Helping Your Children Cope with Divorce

When you and your partner decide to divorce or separate, the decision affects every member of your family. It is a distressing time for all of you – and children may find it hard to understand. While you can’t avoid your child experiencing some sadness, there are steps you can take to make the process as easy on them as possible.

Make sure your children know they are loved


It is very important that children understand you are not divorcing them and that both parents still love them as much as before. Children may blame themselves – particularly younger children – or believe they must somehow ‘fix’ things between their parents. The younger the child, the less they will be able to understand the situation. Reinforcing how much they are loved will make the transition easier.

When you are living separately, sometimes commitments can fall through. If you or your partner cancel a social visit or a planned event, make sure your child knows these things happen and it doesn’t mean you don’t want to spend time with them.

Always be honest


It’s best that children understand you and your partner are not going to reconcile. False hope can only lead to disappointment.

It is equally important that, should your partner miss a visit and disappoint your child, you let your child be honest about how it makes them feel, listen attentively, and make it clear you are there to support them whenever they need to talk.

Be open and communicative


Divorce and separation can result in big changes, such as a new home, less money or a new person in a parent’s life. It’s difficult to know how much your child can handle, but generally speaking, the older they are, the more honest you should be. Inform your child of changes as they are happening, such as:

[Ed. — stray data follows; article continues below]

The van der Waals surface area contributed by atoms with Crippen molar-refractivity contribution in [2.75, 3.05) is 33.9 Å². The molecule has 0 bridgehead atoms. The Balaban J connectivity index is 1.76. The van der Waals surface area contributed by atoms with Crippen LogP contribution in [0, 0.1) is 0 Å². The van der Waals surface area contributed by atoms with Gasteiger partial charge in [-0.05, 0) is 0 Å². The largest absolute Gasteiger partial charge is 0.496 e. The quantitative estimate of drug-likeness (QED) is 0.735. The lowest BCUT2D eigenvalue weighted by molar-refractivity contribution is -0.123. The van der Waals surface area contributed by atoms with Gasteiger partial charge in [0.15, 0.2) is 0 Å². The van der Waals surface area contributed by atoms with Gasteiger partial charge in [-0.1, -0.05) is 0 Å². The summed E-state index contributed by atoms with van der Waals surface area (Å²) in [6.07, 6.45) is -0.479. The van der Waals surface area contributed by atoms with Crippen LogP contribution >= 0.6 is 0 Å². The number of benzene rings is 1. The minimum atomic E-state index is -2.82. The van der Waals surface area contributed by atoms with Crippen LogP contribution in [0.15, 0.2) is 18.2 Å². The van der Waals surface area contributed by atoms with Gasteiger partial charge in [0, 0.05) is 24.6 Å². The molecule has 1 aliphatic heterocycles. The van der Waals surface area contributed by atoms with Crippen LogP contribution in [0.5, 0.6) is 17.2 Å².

• A parent moving out
  • The need to move home
  • A holiday you may no longer be able to go on or other cancelled plans
  • Pet custody (this is likely to be very important to your child!)
  • One or both of you meeting someone new (again, it must be clear that this will not affect how much the child is loved)

Maintain routine


This is particularly helpful for younger children who rely on stability. Avoid changing routines as much as possible to give them a sense of normalcy and security. Introduce changes as gradually as possible, if and when they become necessary.

Never fight in front of them


Always be civil in front of children – however you feel about each other, the children’s feelings must come first. If you need to talk and expect things may get heated, it’s best to ask friends or family to look after the children for a few hours so they never have to hear conflict. It’s very important children are not encouraged to ‘blame’ a parent or take sides.

Looking for more information? Download our free ebook, ‘Separation and divorce – putting your children first’ for more helpful and detailed tips to assist your children in coping with divorce and separation.

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